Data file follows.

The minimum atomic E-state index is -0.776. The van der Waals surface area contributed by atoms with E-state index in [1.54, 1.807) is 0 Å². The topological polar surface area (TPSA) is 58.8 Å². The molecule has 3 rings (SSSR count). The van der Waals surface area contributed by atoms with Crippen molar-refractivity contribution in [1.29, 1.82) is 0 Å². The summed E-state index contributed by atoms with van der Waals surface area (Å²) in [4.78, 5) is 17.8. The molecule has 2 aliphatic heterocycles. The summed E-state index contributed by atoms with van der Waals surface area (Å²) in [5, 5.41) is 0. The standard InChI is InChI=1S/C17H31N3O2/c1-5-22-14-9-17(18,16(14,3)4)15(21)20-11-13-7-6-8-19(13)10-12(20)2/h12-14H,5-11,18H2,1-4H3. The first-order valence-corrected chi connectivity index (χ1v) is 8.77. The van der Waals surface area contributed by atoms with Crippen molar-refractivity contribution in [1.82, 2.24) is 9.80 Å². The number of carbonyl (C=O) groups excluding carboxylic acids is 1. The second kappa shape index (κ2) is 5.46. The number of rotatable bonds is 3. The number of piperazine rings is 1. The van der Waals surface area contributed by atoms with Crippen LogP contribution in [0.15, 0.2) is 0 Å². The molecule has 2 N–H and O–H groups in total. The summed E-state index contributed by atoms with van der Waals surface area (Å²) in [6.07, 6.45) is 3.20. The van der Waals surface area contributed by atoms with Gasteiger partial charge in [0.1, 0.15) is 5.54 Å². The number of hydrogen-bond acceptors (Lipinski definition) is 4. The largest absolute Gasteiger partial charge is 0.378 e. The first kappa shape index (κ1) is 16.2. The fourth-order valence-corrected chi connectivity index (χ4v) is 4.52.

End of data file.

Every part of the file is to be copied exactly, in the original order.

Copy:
The minimum atomic E-state index is -0.776. The van der Waals surface area contributed by atoms with E-state index in [1.54, 1.807) is 0 Å². The topological polar surface area (TPSA) is 58.8 Å². The molecule has 3 rings (SSSR count). The van der Waals surface area contributed by atoms with Crippen molar-refractivity contribution in [1.29, 1.82) is 0 Å². The summed E-state index contributed by atoms with van der Waals surface area (Å²) in [4.78, 5) is 17.8. The molecule has 2 aliphatic heterocycles. The summed E-state index contributed by atoms with van der Waals surface area (Å²) in [5, 5.41) is 0. The standard InChI is InChI=1S/C17H31N3O2/c1-5-22-14-9-17(18,16(14,3)4)15(21)20-11-13-7-6-8-19(13)10-12(20)2/h12-14H,5-11,18H2,1-4H3. The first-order valence-corrected chi connectivity index (χ1v) is 8.77. The van der Waals surface area contributed by atoms with Crippen molar-refractivity contribution in [1.82, 2.24) is 9.80 Å². The number of carbonyl (C=O) groups excluding carboxylic acids is 1. The second kappa shape index (κ2) is 5.46. The number of rotatable bonds is 3. The number of piperazine rings is 1. The van der Waals surface area contributed by atoms with Crippen LogP contribution in [0.15, 0.2) is 0 Å². The molecule has 2 N–H and O–H groups in total. The summed E-state index contributed by atoms with van der Waals surface area (Å²) in [6.07, 6.45) is 3.20. The van der Waals surface area contributed by atoms with Gasteiger partial charge in [0.1, 0.15) is 5.54 Å². The number of hydrogen-bond acceptors (Lipinski definition) is 4. The largest absolute Gasteiger partial charge is 0.378 e. The first kappa shape index (κ1) is 16.2. The fourth-order valence-corrected chi connectivity index (χ4v) is 4.52.